Protecting the Sacred after (Post)Modernity
To understand the meaning of “the Sacred,” we need to explore what is meant by modernity. Although he did not coin the term, the French poet Charles Baudelaire gave it a specific meaning that is highly relevant to its later career, in an essay about modern art published in 1863. Baudelaire was discussing a contemporary painter whose work he admired, Constantin Guys (1802-1892), and it may be helpful to show an image here of one of his works.
|Contantin Guys, "Reception" (1850-55)|
Baudelaire described Guys as a solitary man with a great gift of imagination who was always wandering through “the great desert of humanity” in pursuit of an elusive goal:
He is looking for that undefinable something we may be allowed to call modernity, for want of a better term to express the idea in question. The aim for him is to extract from fashion the poetry that resides in its historical envelope, to distil the eternal from the transitory. … Modernity is the transitory, the fugitive, the contingent: that one half of art of which the other half is the eternal and the immovable (Baudelaire, “Le Peintre et la Vie Moderne”).
The painting by Guys shows a fashionable coctail reception, with two elegant women surrounded by obviously interested men. On the strictly empirical level of the senses, that of positivist science, there is nothing else to be seen. And yet, if we watch this painting closely, we may realize that there is something faintly spectral or ghostly about it, as if the painter wants to make us wonder “is this really all there is?” That is in fact the essence of Baudelaire’s remark, when he defines modernity as “the transitory, the fugitive, the contingent” as opposed to “the eternal and the immovable.”
Baudelaire was writing in the midst of the nineteenth century, when under the impact of radical scientific and political developments, the pace of human society was speeding up in an unprecedented frenzy of transformation. As a result, almost everything that had once been considered stable and permanent seemed to be giving way to a dazzling experience of continuous change, a never-ending succession of rapid transitions affecting all levels of society, resulting in a faintly hallucinatory sense that reality consisted not of any stable and reliable truths but of only fleeting and transitory impressions. The direct relevance of this phenomenon to the Sacred is explicit for instance in a famous passage from Karl Marx and Friedrich Engels’ Communist Manifesto (1848):
All that is solid melts into air, all that is sacred is profaned, and human beings are at last compelled to face with sober senses their real conditions of life and their relations to one another”
[Alles Ständische und Stehende verdampft, alles Heilige wird entweiht, und die Menschen sind endlich gezwungen, ihre Lebensstellung, ihre gegenseitigen Beziehungen mit nüchternen Augen anzusehen”; Marx & Engels, Manifest der Kommunistischen Partei, 1848]
Therefore modernity implied an acute sense of conflict between the cherished idea of permanent stable values and the actual human experience of impermanence and instability. The opposition ultimately leads us back all the way to the origins of Greek philosophy and its central concern with how “that which really is” is related to “that which is merely passing,” Being and Becoming. Since the Middle Ages, Plato’s key distinction between the world of eternal forms or ideas and the ultimately illusory world of changing appearances led to classic concepts of the world as a “Great Chain of Being,” but this somewhat static picture of universal providential harmony began to break down under the impact of unprecedented processes of change and transformation since the sixteenth and seventeenth centuries. The “temporalization of the chain of being” (A.O. Lovejoy, The Great Chain of Being, ch. IX) is also known as the rise of historical consciousness since the eighteenth century. It led to various forms of evolutionism that gained dominance during the nineteenth century and are best interpreted as responses to the spectre of complete historical relativism: history as nothing but “one damned thing after another” (https://quoteinvestigator.com/2015/09/16/history/), a mere succession of random events without any meaningful plot. They suggested that continuous change and transformation were parts of a forward movement of improvement or progress; hence the ideal of a stable and permanent truth might no longer reside in a metaphysical realm beyond the senses but might still be attained or at least approached at some point in the future.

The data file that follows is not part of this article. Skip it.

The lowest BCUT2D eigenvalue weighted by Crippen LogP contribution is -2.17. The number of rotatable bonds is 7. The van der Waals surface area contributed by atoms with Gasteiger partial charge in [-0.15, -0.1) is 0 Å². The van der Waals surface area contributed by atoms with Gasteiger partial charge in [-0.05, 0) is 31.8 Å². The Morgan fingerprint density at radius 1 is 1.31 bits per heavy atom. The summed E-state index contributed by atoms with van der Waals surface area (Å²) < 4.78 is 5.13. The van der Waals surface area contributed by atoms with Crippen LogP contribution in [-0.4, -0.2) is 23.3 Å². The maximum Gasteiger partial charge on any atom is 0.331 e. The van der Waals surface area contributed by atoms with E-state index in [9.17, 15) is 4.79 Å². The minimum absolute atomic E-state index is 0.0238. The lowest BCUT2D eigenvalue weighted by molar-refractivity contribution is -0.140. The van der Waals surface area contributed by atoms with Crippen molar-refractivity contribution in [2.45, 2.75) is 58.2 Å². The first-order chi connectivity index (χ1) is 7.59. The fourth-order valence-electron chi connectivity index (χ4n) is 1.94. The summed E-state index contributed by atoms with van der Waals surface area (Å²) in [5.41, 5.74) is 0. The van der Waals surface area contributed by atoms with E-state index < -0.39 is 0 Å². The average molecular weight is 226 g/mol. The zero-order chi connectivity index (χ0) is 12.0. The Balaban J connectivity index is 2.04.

This confidence in modernization as a movement of progress began to weaken towards the final decades of the nineteenth century and suffered a fatal blow with the carnage of the two World Wars. Now it had become hard to imagine a reality of stable truth either spatially (as residing in some higher metaphysical realm) or temporally (as the telos of the historical or evolutionary process). It is against this background that influential scholars and intellectuals came to see modernity not as a positive phenomenon of evolution and progress but as a largely negative process grounded in the decline or eclipse of the Sacred. In this regard, Mircea Eliade is just the most famous representative of an important intellectual tradition that emerged in the context of the annual so-called Eranos meetings in Switzerland (1933 to 1988). The Eranos tradition and its central concern with the Sacred is utterly central to how the study of religion developed especially in the U.S.A. after World War II. It is crucial to see that both historically and in terms of its basic ideas, it was a typical product of high modernity. Its agenda consisted in finding ways to preserve or revive the Sacred (equivalent to what Baudelaire had called “the eternal and the immovable”) as a necessary antidote against the modern experience of “the terror of history” (Mirca Eliade’s equivalent for “the transitory, the fugitive, the contingent”).